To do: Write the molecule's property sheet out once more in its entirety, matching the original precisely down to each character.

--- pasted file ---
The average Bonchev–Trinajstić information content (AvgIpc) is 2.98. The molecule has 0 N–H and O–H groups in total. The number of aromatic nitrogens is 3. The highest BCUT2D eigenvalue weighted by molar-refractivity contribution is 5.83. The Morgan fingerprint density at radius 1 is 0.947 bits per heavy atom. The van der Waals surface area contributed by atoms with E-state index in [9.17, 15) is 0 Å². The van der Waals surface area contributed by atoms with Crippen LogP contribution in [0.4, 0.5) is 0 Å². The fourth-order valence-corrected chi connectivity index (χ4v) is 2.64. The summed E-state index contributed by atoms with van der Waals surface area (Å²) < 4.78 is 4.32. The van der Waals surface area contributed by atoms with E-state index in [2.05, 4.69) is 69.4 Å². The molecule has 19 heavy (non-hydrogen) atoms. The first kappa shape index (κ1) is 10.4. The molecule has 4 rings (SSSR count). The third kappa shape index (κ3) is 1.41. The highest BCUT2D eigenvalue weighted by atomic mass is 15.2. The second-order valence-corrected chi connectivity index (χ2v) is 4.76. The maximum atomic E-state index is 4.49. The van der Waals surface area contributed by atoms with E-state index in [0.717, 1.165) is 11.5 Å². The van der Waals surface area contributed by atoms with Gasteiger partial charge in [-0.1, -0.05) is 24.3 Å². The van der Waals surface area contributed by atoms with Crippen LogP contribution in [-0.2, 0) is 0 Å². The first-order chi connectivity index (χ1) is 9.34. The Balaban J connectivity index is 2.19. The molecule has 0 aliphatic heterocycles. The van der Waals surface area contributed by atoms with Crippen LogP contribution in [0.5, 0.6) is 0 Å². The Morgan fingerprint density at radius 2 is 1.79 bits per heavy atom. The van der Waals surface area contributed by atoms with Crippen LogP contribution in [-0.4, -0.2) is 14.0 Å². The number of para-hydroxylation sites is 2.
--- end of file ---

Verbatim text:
The average Bonchev–Trinajstić information content (AvgIpc) is 2.98. The molecule has 0 N–H and O–H groups in total. The number of aromatic nitrogens is 3. The highest BCUT2D eigenvalue weighted by molar-refractivity contribution is 5.83. The Morgan fingerprint density at radius 1 is 0.947 bits per heavy atom. The van der Waals surface area contributed by atoms with E-state index in [9.17, 15) is 0 Å². The van der Waals surface area contributed by atoms with Crippen LogP contribution in [0.4, 0.5) is 0 Å². The fourth-order valence-corrected chi connectivity index (χ4v) is 2.64. The summed E-state index contributed by atoms with van der Waals surface area (Å²) < 4.78 is 4.32. The van der Waals surface area contributed by atoms with E-state index in [2.05, 4.69) is 69.4 Å². The molecule has 19 heavy (non-hydrogen) atoms. The first kappa shape index (κ1) is 10.4. The molecule has 4 rings (SSSR count). The third kappa shape index (κ3) is 1.41. The highest BCUT2D eigenvalue weighted by atomic mass is 15.2. The second-order valence-corrected chi connectivity index (χ2v) is 4.76. The maximum atomic E-state index is 4.49. The van der Waals surface area contributed by atoms with E-state index in [0.717, 1.165) is 11.5 Å². The van der Waals surface area contributed by atoms with Gasteiger partial charge in [-0.1, -0.05) is 24.3 Å². The van der Waals surface area contributed by atoms with Crippen LogP contribution in [-0.2, 0) is 0 Å². The first-order chi connectivity index (χ1) is 9.34. The Balaban J connectivity index is 2.19. The molecule has 0 aliphatic heterocycles. The van der Waals surface area contributed by atoms with Crippen LogP contribution in [0.5, 0.6) is 0 Å². The Morgan fingerprint density at radius 2 is 1.79 bits per heavy atom. The van der Waals surface area contributed by atoms with Crippen LogP contribution in [-0.4, -0.2) is 14.0 Å². The number of para-hydroxylation sites is 2.